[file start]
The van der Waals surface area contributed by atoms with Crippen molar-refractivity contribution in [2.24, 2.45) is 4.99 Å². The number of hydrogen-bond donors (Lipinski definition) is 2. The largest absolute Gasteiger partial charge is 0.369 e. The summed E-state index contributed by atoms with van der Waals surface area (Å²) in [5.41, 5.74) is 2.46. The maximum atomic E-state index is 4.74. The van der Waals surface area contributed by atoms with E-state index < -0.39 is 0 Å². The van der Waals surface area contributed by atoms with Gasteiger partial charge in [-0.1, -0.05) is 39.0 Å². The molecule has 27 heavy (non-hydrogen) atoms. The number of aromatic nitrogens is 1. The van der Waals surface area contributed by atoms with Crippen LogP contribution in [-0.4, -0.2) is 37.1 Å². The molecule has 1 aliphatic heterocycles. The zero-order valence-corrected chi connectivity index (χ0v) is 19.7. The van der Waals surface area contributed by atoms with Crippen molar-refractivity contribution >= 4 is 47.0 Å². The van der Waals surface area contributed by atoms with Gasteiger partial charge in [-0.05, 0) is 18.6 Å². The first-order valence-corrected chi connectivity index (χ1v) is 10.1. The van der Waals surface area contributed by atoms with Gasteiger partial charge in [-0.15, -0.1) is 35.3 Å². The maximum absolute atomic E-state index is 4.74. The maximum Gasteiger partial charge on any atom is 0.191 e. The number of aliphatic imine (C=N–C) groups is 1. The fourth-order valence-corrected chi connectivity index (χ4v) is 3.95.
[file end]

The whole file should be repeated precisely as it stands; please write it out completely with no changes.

The van der Waals surface area contributed by atoms with Crippen molar-refractivity contribution in [2.24, 2.45) is 4.99 Å². The number of hydrogen-bond donors (Lipinski definition) is 2. The largest absolute Gasteiger partial charge is 0.369 e. The summed E-state index contributed by atoms with van der Waals surface area (Å²) in [5.41, 5.74) is 2.46. The maximum atomic E-state index is 4.74. The van der Waals surface area contributed by atoms with E-state index < -0.39 is 0 Å². The van der Waals surface area contributed by atoms with Gasteiger partial charge in [-0.1, -0.05) is 39.0 Å². The molecule has 27 heavy (non-hydrogen) atoms. The number of aromatic nitrogens is 1. The van der Waals surface area contributed by atoms with Crippen LogP contribution in [-0.4, -0.2) is 37.1 Å². The molecule has 1 aliphatic heterocycles. The zero-order valence-corrected chi connectivity index (χ0v) is 19.7. The van der Waals surface area contributed by atoms with Crippen molar-refractivity contribution >= 4 is 47.0 Å². The van der Waals surface area contributed by atoms with Gasteiger partial charge in [-0.05, 0) is 18.6 Å². The first-order valence-corrected chi connectivity index (χ1v) is 10.1. The van der Waals surface area contributed by atoms with Gasteiger partial charge in [-0.15, -0.1) is 35.3 Å². The maximum absolute atomic E-state index is 4.74. The maximum Gasteiger partial charge on any atom is 0.191 e. The number of aliphatic imine (C=N–C) groups is 1. The fourth-order valence-corrected chi connectivity index (χ4v) is 3.95.